- 2014 Performance
- Future Focus
Today’s gold deposits tend to be “invisible,” or in more technical terms, disseminated submicroscopic gold. At such low concentrations, chemical extraction is the only viable method of recovering the gold from the ore, with the most effective and economical chemical being sodium cyanide. While safer than alternative chemical agents, cyanide can pose health risks to humans, animals and plant life.
Our commitment to safely and responsibly manage cyanide is stated in our Sustainability and Stakeholder Engagement Policy and the minimum requirements all sites must meet are stated in our Hazardous Materials Management Standard.
All our gold processing facilities that use cyanide are required to be certified to the International Cyanide Management Code (ICMC or the Code). The Code comprises nine principles intended to improve the lifecycle management of cyanide, reduce exposure of workers and surrounding communities from harmful levels of cyanide, minimize impacts to the environment, and enhance response actions to cyanide releases.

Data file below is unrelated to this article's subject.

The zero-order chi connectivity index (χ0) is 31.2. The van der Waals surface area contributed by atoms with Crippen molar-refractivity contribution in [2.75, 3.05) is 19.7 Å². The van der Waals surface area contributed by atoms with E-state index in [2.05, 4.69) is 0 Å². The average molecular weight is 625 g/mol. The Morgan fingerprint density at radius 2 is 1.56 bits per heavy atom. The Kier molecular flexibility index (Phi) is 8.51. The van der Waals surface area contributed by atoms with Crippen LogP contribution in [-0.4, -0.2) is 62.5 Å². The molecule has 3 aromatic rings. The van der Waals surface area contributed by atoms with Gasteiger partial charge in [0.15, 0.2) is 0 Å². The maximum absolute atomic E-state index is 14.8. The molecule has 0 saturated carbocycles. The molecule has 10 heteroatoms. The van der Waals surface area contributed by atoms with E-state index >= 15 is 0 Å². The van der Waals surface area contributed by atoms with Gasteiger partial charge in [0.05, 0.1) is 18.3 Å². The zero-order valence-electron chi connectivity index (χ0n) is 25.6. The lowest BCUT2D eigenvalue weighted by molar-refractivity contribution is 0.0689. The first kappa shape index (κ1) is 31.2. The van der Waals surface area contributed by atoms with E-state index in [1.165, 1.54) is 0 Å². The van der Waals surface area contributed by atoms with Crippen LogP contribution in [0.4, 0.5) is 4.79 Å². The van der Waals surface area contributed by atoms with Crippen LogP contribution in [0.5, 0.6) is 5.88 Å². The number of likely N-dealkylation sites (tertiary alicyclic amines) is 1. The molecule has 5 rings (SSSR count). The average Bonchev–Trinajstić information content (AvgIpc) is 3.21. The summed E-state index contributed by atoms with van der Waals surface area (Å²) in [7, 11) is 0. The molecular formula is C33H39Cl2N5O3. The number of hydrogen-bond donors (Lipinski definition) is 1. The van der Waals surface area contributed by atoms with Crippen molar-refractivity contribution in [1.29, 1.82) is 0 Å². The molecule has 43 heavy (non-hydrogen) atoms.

In 2005, Newmont became one of the 14 initial signatories to the Code, which provides the framework for managing cyanide at our operations. Compliance with the Code requires independent third-party verification through an audit process and recertification every three years. We also require new operations that use cyanide to process ore to conduct the initial certification audit within 12 months of commercial production. This requirement is more stringent than that of the Code, which allows new sites and facilities to achieve certification within three years. In addition, sites engage internal and external auditing teams to review Code compliance in the years between formal audit cycles.
Details of our compliance records and copies of the audit documents for each of our mines that use cyanide for processing can be found on the Code website.